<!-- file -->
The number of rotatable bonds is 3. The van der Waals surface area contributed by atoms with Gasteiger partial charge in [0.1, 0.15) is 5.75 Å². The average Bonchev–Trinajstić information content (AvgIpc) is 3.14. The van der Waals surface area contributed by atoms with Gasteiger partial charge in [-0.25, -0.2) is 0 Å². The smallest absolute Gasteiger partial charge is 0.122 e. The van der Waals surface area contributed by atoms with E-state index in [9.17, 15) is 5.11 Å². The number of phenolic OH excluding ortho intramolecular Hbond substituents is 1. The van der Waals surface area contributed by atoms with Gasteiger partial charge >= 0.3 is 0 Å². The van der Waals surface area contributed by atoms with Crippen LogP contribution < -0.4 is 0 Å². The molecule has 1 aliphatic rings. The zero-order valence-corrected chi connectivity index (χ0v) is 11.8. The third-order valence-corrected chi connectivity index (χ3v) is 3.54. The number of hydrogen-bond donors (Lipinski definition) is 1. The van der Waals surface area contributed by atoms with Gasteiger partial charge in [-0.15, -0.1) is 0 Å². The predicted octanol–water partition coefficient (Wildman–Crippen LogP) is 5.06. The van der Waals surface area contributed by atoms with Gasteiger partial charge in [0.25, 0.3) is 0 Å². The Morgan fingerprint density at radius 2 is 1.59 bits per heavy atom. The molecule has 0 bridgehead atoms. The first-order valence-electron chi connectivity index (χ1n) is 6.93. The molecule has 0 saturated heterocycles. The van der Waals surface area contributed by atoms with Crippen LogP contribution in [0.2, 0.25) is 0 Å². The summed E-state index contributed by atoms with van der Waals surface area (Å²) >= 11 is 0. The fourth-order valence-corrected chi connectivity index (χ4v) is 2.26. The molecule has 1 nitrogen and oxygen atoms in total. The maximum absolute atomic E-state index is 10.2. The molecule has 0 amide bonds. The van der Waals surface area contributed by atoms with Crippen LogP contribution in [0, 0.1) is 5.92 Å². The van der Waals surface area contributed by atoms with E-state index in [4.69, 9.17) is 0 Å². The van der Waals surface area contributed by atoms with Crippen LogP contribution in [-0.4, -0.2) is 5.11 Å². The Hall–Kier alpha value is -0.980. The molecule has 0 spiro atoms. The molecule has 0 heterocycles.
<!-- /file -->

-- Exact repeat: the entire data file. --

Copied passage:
The number of rotatable bonds is 3. The van der Waals surface area contributed by atoms with Gasteiger partial charge in [0.1, 0.15) is 5.75 Å². The average Bonchev–Trinajstić information content (AvgIpc) is 3.14. The van der Waals surface area contributed by atoms with Gasteiger partial charge in [-0.25, -0.2) is 0 Å². The smallest absolute Gasteiger partial charge is 0.122 e. The van der Waals surface area contributed by atoms with E-state index in [9.17, 15) is 5.11 Å². The number of phenolic OH excluding ortho intramolecular Hbond substituents is 1. The van der Waals surface area contributed by atoms with Gasteiger partial charge >= 0.3 is 0 Å². The van der Waals surface area contributed by atoms with Crippen LogP contribution < -0.4 is 0 Å². The molecule has 1 aliphatic rings. The zero-order valence-corrected chi connectivity index (χ0v) is 11.8. The third-order valence-corrected chi connectivity index (χ3v) is 3.54. The number of hydrogen-bond donors (Lipinski definition) is 1. The van der Waals surface area contributed by atoms with Gasteiger partial charge in [-0.15, -0.1) is 0 Å². The predicted octanol–water partition coefficient (Wildman–Crippen LogP) is 5.06. The van der Waals surface area contributed by atoms with Gasteiger partial charge in [0.25, 0.3) is 0 Å². The Morgan fingerprint density at radius 2 is 1.59 bits per heavy atom. The molecule has 0 bridgehead atoms. The first-order valence-electron chi connectivity index (χ1n) is 6.93. The molecule has 0 saturated heterocycles. The van der Waals surface area contributed by atoms with Crippen LogP contribution in [0.2, 0.25) is 0 Å². The summed E-state index contributed by atoms with van der Waals surface area (Å²) >= 11 is 0. The fourth-order valence-corrected chi connectivity index (χ4v) is 2.26. The molecule has 1 nitrogen and oxygen atoms in total. The maximum absolute atomic E-state index is 10.2. The molecule has 0 amide bonds. The van der Waals surface area contributed by atoms with Crippen LogP contribution in [0, 0.1) is 5.92 Å². The van der Waals surface area contributed by atoms with E-state index in [4.69, 9.17) is 0 Å². The van der Waals surface area contributed by atoms with Crippen LogP contribution in [-0.4, -0.2) is 5.11 Å². The Hall–Kier alpha value is -0.980. The molecule has 0 spiro atoms. The molecule has 0 heterocycles.